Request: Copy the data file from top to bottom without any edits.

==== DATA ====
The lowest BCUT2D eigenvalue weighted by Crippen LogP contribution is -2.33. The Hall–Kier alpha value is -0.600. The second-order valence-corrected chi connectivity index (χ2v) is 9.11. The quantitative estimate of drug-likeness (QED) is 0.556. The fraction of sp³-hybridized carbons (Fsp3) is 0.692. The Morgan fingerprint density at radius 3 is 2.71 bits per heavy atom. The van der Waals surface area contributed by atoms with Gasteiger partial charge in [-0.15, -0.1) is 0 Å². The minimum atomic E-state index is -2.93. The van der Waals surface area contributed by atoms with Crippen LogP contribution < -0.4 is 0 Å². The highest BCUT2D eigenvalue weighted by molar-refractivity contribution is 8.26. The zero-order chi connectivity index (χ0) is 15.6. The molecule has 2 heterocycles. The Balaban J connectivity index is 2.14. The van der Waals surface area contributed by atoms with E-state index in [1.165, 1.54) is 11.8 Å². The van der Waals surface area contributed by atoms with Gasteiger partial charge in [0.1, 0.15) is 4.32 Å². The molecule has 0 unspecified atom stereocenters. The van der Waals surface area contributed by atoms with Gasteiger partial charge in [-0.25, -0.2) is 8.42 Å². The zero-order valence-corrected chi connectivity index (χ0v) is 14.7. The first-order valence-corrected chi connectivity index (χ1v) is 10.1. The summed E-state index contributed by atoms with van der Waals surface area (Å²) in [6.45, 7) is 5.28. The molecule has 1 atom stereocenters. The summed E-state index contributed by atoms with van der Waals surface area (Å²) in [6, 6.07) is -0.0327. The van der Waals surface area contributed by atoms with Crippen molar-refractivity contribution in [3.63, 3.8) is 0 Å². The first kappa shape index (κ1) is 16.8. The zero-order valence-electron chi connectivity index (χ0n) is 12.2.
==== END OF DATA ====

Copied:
The lowest BCUT2D eigenvalue weighted by Crippen LogP contribution is -2.33. The Hall–Kier alpha value is -0.600. The second-order valence-corrected chi connectivity index (χ2v) is 9.11. The quantitative estimate of drug-likeness (QED) is 0.556. The fraction of sp³-hybridized carbons (Fsp3) is 0.692. The Morgan fingerprint density at radius 3 is 2.71 bits per heavy atom. The van der Waals surface area contributed by atoms with Gasteiger partial charge in [-0.15, -0.1) is 0 Å². The minimum atomic E-state index is -2.93. The van der Waals surface area contributed by atoms with Crippen LogP contribution < -0.4 is 0 Å². The highest BCUT2D eigenvalue weighted by molar-refractivity contribution is 8.26. The zero-order chi connectivity index (χ0) is 15.6. The molecule has 2 heterocycles. The Balaban J connectivity index is 2.14. The van der Waals surface area contributed by atoms with E-state index in [1.165, 1.54) is 11.8 Å². The van der Waals surface area contributed by atoms with Gasteiger partial charge in [0.1, 0.15) is 4.32 Å². The molecule has 0 unspecified atom stereocenters. The van der Waals surface area contributed by atoms with Gasteiger partial charge in [-0.25, -0.2) is 8.42 Å². The zero-order valence-corrected chi connectivity index (χ0v) is 14.7. The first-order valence-corrected chi connectivity index (χ1v) is 10.1. The summed E-state index contributed by atoms with van der Waals surface area (Å²) in [6.45, 7) is 5.28. The molecule has 1 atom stereocenters. The summed E-state index contributed by atoms with van der Waals surface area (Å²) in [6, 6.07) is -0.0327. The van der Waals surface area contributed by atoms with Crippen molar-refractivity contribution in [3.63, 3.8) is 0 Å². The first kappa shape index (κ1) is 16.8. The zero-order valence-electron chi connectivity index (χ0n) is 12.2.